Reference Shelf

He Proclaimed Jesus, 9:19b-25

Luke introduces this section with his customary general indication of time (“several days,” v. 19b; see also v. 23 [and cf. 2:47b; 6:1; 8:1). This narrative device gives the story a sense of chronological movement. It also informs readers that the larger faith community in Damascus has accepted Saul. Historically, one might surmise that Saul was learning some more about the teachings of Jesus or the “kerygma,” but such instruction is not part of Luke’s narrative world. Hence, one should offer such “commentary” cautiously, in full awareness that suggestions such as these are not “commentary” on the Lukan text, but speculations on events taking place outside the text.

In the narrative world, Luke clearly states that Saul’s preaching in the synagogues began “immediately” (v. 20). This preaching in the synagogues, readers will later learn, foreshadows the pattern Saul will employ as he moves toward “the ends of the earth.” By preaching in the synagogues, Saul can fulfill his calling to carry the name of Jesus to the “children of Israel” (cf. 9:15). The narrative does not allow readers to hear one of Saul’s sermons, but only quick summaries of their essential thrust: Jesus is “the Son of God” (v. 20) and the Christ (v. 22b). Verse 20 offers the only explicit use of “Son of God” in Acts. It could be significant that it is found on the lips of Saul, given that Paul often employed the term in his letters. However, one should not think it striking to find use of this phrase in Acts; it was not foreign to the narrator (cf. Luke 1:32, 35; 4:3, 9, 41; 8:28; 22:70).

More significant to the flow of the story is the response of Saul’s audience to his conversion and preaching. To this point, Luke has employed the word “Jews” quite sparingly (2:5,10). Even the Gospel used the term infrequently and always within the title “king of the Jews” (see Luke 23:3, 37, 38). Yet now that the Messiah has appointed the instrument to carry the gospel to all people, “the Jews” emerge as a voice of opposition. Luke was aware that Jesus, Peter, Stephen, Saul, and the many thousands of Jerusalem disciples (cf. 2:5, 10; 21:20) were “Jews.” And Luke can use the term “Jews” to denote folk out of whom believers, or at least sympathetic listeners, emerge (13:43; 14:1; 17:11). However, perhaps reflecting the actual context out of which Luke penned his narrative, he depicts “the Jews” primarily as the group that opposes the gospel. The response of “the Jews” to Saul (“amazement” [v. 21], “agitation/consternation” [v. 22], violence [v. 23]) foreshadows what is to come.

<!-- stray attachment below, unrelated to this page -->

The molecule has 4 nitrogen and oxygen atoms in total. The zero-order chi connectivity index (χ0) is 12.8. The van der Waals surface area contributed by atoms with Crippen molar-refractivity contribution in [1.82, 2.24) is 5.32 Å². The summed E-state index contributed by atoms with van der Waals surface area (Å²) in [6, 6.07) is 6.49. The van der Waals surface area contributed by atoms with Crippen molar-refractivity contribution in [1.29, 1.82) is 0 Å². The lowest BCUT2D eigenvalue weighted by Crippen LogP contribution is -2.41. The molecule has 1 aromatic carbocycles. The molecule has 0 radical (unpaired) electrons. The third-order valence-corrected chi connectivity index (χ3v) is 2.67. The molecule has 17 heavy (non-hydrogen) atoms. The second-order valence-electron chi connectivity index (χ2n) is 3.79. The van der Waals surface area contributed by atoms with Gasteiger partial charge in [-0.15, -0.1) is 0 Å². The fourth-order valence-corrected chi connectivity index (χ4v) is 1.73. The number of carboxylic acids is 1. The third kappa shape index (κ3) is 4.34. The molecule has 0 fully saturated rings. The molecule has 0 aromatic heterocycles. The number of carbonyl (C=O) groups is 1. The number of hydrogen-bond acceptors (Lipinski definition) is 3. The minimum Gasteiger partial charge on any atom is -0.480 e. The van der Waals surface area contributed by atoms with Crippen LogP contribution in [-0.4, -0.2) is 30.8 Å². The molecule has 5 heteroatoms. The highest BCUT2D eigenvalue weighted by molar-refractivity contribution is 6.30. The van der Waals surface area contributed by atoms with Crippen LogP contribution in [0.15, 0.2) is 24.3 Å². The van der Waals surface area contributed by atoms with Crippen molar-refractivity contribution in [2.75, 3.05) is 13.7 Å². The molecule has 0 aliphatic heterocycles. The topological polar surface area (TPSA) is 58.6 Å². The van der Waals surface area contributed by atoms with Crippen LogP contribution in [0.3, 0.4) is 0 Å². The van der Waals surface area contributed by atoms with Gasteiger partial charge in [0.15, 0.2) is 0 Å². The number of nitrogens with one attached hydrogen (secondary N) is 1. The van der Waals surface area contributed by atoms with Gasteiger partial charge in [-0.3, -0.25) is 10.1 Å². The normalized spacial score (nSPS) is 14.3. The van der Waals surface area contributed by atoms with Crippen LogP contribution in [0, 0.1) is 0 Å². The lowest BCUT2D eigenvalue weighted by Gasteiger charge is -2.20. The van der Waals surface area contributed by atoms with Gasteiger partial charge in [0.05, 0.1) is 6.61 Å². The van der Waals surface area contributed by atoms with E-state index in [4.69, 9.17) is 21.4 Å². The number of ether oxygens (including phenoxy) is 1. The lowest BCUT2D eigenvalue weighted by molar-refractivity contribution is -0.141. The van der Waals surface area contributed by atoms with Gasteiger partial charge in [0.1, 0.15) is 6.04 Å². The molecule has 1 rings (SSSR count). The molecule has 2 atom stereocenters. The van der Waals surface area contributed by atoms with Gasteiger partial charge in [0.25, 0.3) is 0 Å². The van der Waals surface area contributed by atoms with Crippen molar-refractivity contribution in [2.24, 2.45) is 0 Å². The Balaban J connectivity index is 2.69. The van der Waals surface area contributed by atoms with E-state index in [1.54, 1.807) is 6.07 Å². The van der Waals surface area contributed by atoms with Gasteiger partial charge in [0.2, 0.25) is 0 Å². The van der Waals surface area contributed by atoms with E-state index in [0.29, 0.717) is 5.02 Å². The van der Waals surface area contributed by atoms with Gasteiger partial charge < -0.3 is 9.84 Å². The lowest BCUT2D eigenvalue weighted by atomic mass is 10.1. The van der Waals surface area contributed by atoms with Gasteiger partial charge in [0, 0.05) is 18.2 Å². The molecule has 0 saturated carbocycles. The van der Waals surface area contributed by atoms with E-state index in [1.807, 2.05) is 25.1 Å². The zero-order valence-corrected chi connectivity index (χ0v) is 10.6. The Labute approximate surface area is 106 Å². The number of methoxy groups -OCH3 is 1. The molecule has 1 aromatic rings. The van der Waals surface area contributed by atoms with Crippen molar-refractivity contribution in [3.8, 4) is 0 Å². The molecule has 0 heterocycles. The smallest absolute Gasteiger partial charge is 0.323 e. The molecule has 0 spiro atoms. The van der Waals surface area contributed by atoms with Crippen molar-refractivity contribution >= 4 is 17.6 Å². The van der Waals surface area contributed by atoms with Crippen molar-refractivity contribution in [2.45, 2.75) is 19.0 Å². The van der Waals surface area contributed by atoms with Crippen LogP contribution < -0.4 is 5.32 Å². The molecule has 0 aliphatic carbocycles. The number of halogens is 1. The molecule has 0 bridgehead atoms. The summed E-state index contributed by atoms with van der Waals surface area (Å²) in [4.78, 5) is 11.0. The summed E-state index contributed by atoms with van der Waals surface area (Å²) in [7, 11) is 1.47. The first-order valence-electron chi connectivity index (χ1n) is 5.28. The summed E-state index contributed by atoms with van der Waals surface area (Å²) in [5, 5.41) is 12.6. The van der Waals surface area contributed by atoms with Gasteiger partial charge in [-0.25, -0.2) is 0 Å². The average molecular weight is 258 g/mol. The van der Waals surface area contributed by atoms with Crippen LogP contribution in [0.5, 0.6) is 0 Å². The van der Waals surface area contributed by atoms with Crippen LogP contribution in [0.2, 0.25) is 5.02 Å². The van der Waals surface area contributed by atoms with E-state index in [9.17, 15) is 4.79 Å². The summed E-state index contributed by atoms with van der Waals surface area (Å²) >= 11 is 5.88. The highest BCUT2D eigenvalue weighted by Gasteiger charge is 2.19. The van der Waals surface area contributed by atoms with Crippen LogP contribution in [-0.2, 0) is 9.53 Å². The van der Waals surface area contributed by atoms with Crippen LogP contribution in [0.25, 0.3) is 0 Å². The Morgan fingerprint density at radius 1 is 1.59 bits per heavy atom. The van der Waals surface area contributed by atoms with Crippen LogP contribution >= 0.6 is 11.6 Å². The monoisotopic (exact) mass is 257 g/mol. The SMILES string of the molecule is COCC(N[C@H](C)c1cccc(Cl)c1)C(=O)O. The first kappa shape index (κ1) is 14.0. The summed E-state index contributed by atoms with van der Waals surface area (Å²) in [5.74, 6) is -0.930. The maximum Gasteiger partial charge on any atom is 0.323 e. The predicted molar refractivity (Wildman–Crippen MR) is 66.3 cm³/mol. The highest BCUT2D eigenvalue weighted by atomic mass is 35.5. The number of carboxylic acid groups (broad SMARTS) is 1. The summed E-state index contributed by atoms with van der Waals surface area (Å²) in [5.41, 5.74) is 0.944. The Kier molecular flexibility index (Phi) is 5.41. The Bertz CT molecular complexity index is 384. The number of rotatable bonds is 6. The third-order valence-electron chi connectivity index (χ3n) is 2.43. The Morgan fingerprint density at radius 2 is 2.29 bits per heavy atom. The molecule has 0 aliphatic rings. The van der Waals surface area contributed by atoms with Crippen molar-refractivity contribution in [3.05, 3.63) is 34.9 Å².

Contemporary readers must use caution and not transfer today to Jewish people the generally negative portrayal of “the Jews” one finds in Luke’s narrative world. Further, in Luke’s narrative world the Christian characters do not abandon the Jews; persons like Saul/Paul continue to offer the word of the gospel to them, even as he offers the word to all, until the end of the narrative. Even more importantly, Christian characters never respond with violence or “hate speech” toward “the Jews.”

Due to threats of violence from the Jews of Damascus, Saul is forced to leave the city, being lowered in a basket. The suffering promised in 9:16 is already beginning to find fulfillment.

J. Bradley Chance, Acts, Smyth & Helwys Bible Commentary (Macon GA: Smyth & Helwys, 2007) 150–51.

Kelley Land, a graduate of Mercer University, has been an assistant editor for Smyth & Helwys curriculum and book since 2001. She attends church and leads an adult Sunday school class in Macon, Georgia. She enjoys reading fiction, spending time with her two daughters (ages 10 and 8), and watching television shows on Netflix. Her goal for 2015 is to tackle the bass clef on the piano.